Longevity annuity rules: what advisors should know

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Recognizing that many Americans will live well into their 80s –even 90s –the Treasury Department recently issued final rules making deferred income annuities more accessible “to those with good genes and perhaps inadequate savings.”

For advisors and their boomer and retiree clients, the rules could be a game changer for how they allocate 401(k) and IRA assets going forward.

“We are excited that the Treasury Department recognizes the value of deferred annuities and is reducing barriers to using them,” said Ross Goldstein, managing director of New York Life, the leading provider of DIAs, which allow owners to defer the start of guaranteed income payments until a later date.

Overall, annuity sales –and DIA sales in particular –have experienced rapid growth. New York Life’s Guaranteed Future Income Annuity product has surpassed $2 billion in sales since 2011, when DIAs were first introduced.

Total annuity sales rose 11% in first quarter 2014, compared to first quarter 2013, totaling $57.7 billion, according to the LIMRA Secured Retirement Institute. The number of providers has steadily increased, LIMRA said, which augurs well for the market going forward.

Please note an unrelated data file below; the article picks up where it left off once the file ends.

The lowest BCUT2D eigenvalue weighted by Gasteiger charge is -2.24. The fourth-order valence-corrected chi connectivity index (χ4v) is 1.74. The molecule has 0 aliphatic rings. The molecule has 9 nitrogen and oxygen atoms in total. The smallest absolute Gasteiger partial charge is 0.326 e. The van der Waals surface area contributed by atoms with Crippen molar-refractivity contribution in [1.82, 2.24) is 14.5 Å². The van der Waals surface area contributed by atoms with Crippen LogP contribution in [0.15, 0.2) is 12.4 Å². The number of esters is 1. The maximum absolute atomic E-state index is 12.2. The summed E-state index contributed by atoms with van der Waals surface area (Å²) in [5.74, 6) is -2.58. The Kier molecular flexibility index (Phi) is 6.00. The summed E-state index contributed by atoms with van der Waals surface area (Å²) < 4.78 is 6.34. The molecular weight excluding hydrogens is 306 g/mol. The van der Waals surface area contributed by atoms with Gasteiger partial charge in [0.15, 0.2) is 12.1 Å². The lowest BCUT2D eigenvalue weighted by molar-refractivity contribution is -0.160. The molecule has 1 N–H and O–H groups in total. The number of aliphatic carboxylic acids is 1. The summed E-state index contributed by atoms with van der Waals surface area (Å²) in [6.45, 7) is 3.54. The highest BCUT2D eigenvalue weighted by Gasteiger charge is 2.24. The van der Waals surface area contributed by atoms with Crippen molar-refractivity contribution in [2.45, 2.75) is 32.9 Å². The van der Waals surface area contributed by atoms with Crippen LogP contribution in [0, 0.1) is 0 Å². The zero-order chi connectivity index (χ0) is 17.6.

Here are the core provisions of the new regulations governing DIAs.

1. Defined contribution participants and IRA owners are now allowed to invest up to 25% of their account balances, or up to $125,000, in qualifying longevity annuity contracts, or QLACs. That money will not be subject to the annual minimum distribution requirements governing 401(k) and individual retirement accounts that begin at age 70 ½.

2. Longevity annuities will distribute cash at a set age, typically 80 or 85. If the owner of the annuity happens to die before they begin to receive benefits from the annuities, all is not lost. The principal and premiums paid on the contract will be returned to the retirement account, where the money is subject to the same laws governing the inheritance of retirement accounts.

3. In the event that investors, and/or their advisors, inadvertently distribute more than the 25% limit to a deferred annuity, the IRS will allow the mistake to be corrected without disqualifying the annuity contract.

4. Lump-sum investments can be made in QLACs, or, salary deferrals can be incrementally made into the contracts, much as they are with a 401(k) plan.

5. Ultimately, the cash value of QLACs is subtracted from the rest of a retiree’s assets in a 401 (k) or IRA when determining the required minimum distributions when they take effect.

Annuities provide guaranteed income –but make sure you read the fine print.

Bruce W. Fraser, a New York Financial writer, is a contributor to Financial Planning.

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